Ellis County Observer publisher Joey Dauben finally gets a court-appointed attorney

Joey Dauben

Joey Dauben, the publisher of the now-defunct Ellis County Observer, finally got to see a court-appointed lawyer this week to help him fight the three felony counts of child sexual abuse that have kept him in the Navarro County Jail without legal advice for almost two months now.

Edward Jendrzey, whose office is in Waxahachie in Ellis County, received the court-ordered appointment Thursday, Feb. 16. Jendrzey accepted the case after Steve Keathley, a Corsicana attorney whose wife is the president of the Navarro County Bar Association, declined an appointment by District Court Judge James Lagomarsino to represent the journalist.

In a telephone interview today, Jendrzey said, “Yes, he knows I’m representing him,” when asked whether he had met with his new client, who reached out for help from the media this week in a handwritten letter from jail. When a defendant declares himself to be indigent and asks for a court-appointed attorney, that is supposed to occur within 72 hours. In the letter, Dauben also again claimed he is innocent of the charges.

Jendrzey said his first step in Dauben’s representation will be to conduct an independent investigation of the case to learn the circumstances and to attempt to get Dauben’s $200,000 bond set by Lagomarsino lowered. “I’ll be meeting with the prosecutor about that,” Jendrzey said. Dauben’s family and friends have been unable to raise the 10 percent (or $20,000) payment bond agencies typically charge to get a defendant released from jail.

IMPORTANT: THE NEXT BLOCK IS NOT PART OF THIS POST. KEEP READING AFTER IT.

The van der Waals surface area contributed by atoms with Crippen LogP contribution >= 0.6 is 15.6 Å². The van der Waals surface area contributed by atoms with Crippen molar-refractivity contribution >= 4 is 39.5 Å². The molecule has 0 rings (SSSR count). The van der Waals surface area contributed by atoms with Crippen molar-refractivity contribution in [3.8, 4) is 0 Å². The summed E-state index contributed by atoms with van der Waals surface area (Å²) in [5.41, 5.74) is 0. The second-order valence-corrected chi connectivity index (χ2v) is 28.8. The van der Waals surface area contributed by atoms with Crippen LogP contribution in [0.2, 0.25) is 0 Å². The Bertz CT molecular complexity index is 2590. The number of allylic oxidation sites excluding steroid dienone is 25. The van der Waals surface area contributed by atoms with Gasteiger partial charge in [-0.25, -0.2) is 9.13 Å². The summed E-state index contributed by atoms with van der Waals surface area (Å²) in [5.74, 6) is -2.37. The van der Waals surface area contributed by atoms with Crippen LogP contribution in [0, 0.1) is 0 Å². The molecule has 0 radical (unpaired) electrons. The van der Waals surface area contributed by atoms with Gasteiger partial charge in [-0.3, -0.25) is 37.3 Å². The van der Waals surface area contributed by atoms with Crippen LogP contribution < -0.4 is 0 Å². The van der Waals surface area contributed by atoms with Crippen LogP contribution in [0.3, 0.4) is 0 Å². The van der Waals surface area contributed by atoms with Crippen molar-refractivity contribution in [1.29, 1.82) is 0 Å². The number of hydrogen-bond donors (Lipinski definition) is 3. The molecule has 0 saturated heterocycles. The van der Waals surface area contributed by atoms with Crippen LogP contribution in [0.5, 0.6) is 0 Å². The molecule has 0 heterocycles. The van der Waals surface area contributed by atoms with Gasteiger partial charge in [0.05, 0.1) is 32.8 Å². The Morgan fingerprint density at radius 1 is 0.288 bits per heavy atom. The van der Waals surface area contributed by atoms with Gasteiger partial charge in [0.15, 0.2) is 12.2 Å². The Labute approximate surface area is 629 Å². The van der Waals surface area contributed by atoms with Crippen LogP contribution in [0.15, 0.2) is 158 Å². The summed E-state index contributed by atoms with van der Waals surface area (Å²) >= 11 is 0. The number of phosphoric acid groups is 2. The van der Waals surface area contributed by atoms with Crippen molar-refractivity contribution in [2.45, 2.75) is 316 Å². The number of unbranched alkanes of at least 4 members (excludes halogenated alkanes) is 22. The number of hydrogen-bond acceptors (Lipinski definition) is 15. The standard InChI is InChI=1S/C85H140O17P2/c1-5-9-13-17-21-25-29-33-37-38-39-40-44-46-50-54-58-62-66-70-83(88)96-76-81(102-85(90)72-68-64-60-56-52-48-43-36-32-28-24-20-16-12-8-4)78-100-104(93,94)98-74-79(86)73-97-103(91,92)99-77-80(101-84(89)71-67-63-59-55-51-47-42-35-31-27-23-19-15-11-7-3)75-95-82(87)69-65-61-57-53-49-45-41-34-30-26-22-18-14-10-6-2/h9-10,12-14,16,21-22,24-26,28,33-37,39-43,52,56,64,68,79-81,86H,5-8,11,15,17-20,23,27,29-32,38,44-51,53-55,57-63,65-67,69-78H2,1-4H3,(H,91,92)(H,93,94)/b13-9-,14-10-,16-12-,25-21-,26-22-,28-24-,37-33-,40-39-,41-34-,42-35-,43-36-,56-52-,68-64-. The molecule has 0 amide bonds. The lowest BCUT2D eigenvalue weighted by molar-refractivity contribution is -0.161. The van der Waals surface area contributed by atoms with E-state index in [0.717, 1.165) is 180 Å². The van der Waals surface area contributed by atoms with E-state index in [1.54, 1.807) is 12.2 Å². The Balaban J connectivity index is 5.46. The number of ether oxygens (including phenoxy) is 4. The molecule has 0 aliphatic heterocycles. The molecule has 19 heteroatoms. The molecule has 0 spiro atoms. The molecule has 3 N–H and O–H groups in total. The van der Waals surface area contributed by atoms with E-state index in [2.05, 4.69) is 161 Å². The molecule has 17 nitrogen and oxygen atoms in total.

—  admin

Defendants Sentenced in Hate Crime Slaying of José Sucuzhanay

On June 28, 2010, a New York State Supreme Court jury convicted Keith Phoenix of committing two hate crimes for beating José Sucuzhanay to death and attacking the victim’s brother, Romel, in Brooklyn’s Bushwick neighborhood after mistaking the Ecuadorian immigrants as a gay couple.

Yesterday, Judge Patricia M. Di Mango determined that Pheonix and his accomplice, Hakim Scott, will serve a minimum prison term of just over three decades for the 2008 murder of José and the attempted assault on his brother Romel. While Phoenix was convicted of a hate crime, Scott was not.

A mistrial had previously been declared on May 11th, when one juror held out for a lesser charge of manslaughter while the other 11 jurors believed that second-degree murder should be applied. Unlike the second jury, the first jury did not believe Phoenix’s acts were bias-motivated.

HRC applauds the Judge DiMango for the holding both Phoenix and Scott accountable for their actions with an appropriate prison sentence.

Human Rights Campaign | HRC Back Story

—  John Wright